O Estado desenvolvimentista. Vivo ou morto?

Robert Wade


Antes da década de 1980, a principal receita dada pelo Ocidente aos países em desenvolvimento para acompanhá-los atribuía ao Estado um papel de liderança sobre o mercado. Nos anos 1980, a situação mudou para um papel de fornecimento de um aparato para uma economia amplamente desregulada e aberta. Também tornou-se evidente que algumas economias capitalistas do Leste Asiático estavam crescendo tão rapidamente que se tornariam "desenvolvidas" em um futuro próximo, marcando-as como completamente excepcionais. Economistas do mainstream explicaram seu sucesso como resultado da adoção das receitas ocidentais, enquanto outros estudiosos atribuíram esse rápido crescimento ao “Estado Desenvolvimentista”. Este ensaio compara essas duas explicações para o desenvolvimento econômico bem-sucedido, concluindo em favor do último. O artigo também analisa os acontecimentos posteriores. Vários estudiosos que aceitam o papel fundamental do estado desenvolvimentista no período inicial de rápida industrialização no leste da Ásia passaram a argumentar que a Coreia do Sul, Taiwan e Cingapura se transformaram de estados desenvolvimentistas em estados quase neoliberais. Essa contribuição argumenta que os antigos Estados desenvolvimentistas do Leste Asiático realmente mudaram, mas não se transformaram em estados neoliberais. Em vez disso, eles se adaptaram e evoluíram, mas ainda assumem papéis de "missão social" de direção de mercado, muito além dos limites neoliberais. O ensaio também sugere como outros países em desenvolvimento podem aprender lições dessa experiência.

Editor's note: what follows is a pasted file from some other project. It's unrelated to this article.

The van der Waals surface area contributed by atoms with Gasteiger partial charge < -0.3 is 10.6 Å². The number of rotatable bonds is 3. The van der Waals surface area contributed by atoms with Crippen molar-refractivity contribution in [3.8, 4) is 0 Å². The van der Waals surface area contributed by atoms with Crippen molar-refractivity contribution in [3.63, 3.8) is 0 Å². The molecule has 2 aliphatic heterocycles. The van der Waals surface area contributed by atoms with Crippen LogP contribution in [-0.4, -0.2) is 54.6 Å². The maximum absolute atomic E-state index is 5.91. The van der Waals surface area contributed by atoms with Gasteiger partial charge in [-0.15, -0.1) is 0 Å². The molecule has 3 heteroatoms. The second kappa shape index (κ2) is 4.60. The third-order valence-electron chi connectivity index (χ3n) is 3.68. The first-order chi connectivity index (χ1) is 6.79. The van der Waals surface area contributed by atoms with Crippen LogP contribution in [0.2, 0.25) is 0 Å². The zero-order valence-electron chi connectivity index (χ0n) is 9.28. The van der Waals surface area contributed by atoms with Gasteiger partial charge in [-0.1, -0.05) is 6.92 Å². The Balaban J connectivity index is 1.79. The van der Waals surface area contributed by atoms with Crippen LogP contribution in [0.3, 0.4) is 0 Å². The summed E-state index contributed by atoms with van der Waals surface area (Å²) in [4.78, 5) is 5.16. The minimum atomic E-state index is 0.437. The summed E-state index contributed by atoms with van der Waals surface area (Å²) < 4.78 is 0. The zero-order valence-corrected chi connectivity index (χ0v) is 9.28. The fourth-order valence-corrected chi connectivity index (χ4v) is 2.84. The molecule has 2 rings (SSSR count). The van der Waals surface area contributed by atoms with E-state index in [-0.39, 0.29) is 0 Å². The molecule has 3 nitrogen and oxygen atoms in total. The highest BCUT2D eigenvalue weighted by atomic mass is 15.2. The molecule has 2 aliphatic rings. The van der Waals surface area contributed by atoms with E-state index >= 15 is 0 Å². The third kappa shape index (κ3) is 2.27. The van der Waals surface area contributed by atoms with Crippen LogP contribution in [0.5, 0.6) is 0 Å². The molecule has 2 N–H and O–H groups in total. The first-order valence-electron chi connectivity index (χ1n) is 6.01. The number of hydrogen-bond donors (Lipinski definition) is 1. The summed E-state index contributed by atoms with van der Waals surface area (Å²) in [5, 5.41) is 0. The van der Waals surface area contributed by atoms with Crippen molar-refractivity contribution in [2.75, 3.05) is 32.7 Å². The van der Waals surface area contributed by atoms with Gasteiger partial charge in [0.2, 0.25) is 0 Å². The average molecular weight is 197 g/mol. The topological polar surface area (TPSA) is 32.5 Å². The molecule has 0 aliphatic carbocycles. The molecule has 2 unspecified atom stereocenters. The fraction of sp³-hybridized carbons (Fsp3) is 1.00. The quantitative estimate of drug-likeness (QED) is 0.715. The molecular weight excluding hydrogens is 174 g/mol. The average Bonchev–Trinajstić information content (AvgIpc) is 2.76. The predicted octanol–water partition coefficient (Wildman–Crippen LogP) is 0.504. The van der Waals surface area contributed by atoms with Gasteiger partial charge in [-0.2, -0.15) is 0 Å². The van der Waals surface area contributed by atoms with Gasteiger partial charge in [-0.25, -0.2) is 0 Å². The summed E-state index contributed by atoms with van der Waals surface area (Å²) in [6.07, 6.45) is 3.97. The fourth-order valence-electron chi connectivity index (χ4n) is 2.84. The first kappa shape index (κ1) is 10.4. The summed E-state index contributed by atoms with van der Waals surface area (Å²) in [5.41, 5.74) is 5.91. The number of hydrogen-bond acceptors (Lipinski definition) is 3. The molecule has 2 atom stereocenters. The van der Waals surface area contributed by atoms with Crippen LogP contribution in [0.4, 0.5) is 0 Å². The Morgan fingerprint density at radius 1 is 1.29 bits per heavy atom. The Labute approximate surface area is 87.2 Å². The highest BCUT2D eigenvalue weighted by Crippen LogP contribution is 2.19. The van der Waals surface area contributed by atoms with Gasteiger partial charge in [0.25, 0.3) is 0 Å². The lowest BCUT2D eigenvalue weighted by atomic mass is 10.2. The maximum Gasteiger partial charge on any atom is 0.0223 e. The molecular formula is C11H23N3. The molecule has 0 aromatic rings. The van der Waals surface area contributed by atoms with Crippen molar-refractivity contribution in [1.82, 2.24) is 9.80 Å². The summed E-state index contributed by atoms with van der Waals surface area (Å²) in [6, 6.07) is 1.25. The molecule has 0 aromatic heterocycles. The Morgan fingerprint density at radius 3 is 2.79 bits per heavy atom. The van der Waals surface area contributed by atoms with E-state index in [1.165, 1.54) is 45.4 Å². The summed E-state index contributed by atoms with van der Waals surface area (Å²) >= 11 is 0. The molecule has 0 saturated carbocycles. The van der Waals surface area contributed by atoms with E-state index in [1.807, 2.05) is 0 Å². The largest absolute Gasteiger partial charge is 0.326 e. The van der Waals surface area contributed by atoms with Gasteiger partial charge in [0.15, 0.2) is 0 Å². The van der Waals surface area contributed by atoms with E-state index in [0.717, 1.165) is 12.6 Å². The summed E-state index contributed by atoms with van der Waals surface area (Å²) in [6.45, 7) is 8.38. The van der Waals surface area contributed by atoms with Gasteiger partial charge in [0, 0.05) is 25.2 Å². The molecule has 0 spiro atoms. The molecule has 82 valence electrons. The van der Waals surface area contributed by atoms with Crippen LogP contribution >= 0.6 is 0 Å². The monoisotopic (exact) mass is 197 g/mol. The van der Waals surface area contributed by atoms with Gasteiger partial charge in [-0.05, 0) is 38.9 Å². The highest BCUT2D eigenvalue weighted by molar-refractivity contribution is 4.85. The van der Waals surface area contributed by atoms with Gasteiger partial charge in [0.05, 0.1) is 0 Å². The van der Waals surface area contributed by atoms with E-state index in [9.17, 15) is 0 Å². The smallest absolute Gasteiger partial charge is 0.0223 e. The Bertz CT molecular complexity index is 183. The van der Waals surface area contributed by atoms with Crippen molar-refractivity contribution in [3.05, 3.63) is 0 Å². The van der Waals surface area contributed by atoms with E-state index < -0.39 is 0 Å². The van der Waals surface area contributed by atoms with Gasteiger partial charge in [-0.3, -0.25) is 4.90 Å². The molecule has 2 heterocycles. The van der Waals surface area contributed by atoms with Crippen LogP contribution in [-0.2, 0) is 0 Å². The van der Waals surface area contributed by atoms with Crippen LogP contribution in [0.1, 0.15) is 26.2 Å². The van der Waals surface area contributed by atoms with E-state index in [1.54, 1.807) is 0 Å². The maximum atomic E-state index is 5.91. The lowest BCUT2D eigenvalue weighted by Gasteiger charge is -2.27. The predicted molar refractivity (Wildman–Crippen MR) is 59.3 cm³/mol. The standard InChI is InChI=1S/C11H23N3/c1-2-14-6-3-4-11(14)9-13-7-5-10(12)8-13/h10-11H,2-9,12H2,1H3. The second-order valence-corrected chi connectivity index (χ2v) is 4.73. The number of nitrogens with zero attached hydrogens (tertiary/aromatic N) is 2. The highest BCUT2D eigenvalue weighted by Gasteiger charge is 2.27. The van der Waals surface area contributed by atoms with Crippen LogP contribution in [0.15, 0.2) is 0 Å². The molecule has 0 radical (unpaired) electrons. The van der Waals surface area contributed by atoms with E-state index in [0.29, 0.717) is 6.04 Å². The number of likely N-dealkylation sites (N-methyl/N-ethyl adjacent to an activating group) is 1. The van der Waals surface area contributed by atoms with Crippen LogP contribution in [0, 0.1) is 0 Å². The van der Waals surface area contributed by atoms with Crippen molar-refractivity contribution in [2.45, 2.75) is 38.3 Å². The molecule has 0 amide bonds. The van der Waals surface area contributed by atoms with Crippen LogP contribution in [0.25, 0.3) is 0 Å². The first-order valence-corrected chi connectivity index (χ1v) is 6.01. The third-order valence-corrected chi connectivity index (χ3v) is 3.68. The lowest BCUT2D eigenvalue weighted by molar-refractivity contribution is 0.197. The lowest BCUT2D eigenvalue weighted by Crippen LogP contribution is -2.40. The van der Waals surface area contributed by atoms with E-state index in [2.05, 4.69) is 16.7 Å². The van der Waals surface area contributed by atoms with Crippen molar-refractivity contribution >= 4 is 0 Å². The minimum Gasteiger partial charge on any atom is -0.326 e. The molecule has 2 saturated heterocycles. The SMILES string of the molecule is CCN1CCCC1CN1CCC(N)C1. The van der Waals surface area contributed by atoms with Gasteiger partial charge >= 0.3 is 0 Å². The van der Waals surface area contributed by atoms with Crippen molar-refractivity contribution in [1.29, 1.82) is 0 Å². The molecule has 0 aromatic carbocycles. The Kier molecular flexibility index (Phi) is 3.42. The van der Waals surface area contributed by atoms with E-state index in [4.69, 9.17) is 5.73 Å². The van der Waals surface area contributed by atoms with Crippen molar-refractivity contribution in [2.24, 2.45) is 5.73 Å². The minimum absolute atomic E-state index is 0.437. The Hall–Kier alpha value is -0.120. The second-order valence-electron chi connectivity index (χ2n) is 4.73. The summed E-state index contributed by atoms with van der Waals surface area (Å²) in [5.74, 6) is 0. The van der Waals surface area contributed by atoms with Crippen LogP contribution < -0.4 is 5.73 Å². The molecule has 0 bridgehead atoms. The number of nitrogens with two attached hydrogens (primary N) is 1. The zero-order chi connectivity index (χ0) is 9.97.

Desenvolvimento; Estado Desenvolvimentista; Neoliberalismo; Industrialização

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